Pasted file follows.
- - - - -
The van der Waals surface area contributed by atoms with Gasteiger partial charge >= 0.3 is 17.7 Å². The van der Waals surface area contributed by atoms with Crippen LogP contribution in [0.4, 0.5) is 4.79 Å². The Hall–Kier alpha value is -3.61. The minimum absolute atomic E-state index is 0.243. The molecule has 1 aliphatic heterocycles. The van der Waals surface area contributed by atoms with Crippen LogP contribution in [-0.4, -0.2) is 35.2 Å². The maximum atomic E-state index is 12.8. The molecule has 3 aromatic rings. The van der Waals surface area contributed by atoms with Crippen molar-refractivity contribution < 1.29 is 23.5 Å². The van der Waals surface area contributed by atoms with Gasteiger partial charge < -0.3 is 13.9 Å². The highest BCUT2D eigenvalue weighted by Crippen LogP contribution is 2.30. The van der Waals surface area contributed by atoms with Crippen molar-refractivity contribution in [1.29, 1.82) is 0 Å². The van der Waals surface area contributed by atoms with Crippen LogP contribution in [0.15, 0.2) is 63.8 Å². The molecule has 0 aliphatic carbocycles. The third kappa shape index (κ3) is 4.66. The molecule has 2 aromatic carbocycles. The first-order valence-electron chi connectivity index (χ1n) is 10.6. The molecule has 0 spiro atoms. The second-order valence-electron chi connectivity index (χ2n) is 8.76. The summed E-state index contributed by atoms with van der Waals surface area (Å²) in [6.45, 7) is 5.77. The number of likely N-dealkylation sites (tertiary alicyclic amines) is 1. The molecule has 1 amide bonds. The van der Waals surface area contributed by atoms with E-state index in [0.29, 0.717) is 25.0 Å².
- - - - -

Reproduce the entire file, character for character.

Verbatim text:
The van der Waals surface area contributed by atoms with Gasteiger partial charge >= 0.3 is 17.7 Å². The van der Waals surface area contributed by atoms with Crippen LogP contribution in [0.4, 0.5) is 4.79 Å². The Hall–Kier alpha value is -3.61. The minimum absolute atomic E-state index is 0.243. The molecule has 1 aliphatic heterocycles. The van der Waals surface area contributed by atoms with Crippen LogP contribution in [-0.4, -0.2) is 35.2 Å². The maximum atomic E-state index is 12.8. The molecule has 3 aromatic rings. The van der Waals surface area contributed by atoms with Crippen molar-refractivity contribution < 1.29 is 23.5 Å². The van der Waals surface area contributed by atoms with Gasteiger partial charge < -0.3 is 13.9 Å². The highest BCUT2D eigenvalue weighted by Crippen LogP contribution is 2.30. The van der Waals surface area contributed by atoms with Crippen molar-refractivity contribution in [1.29, 1.82) is 0 Å². The van der Waals surface area contributed by atoms with Crippen LogP contribution in [0.15, 0.2) is 63.8 Å². The molecule has 0 aliphatic carbocycles. The third kappa shape index (κ3) is 4.66. The molecule has 2 aromatic carbocycles. The first-order valence-electron chi connectivity index (χ1n) is 10.6. The molecule has 0 spiro atoms. The second-order valence-electron chi connectivity index (χ2n) is 8.76. The summed E-state index contributed by atoms with van der Waals surface area (Å²) in [6.45, 7) is 5.77. The number of likely N-dealkylation sites (tertiary alicyclic amines) is 1. The molecule has 1 amide bonds. The van der Waals surface area contributed by atoms with E-state index in [0.29, 0.717) is 25.0 Å².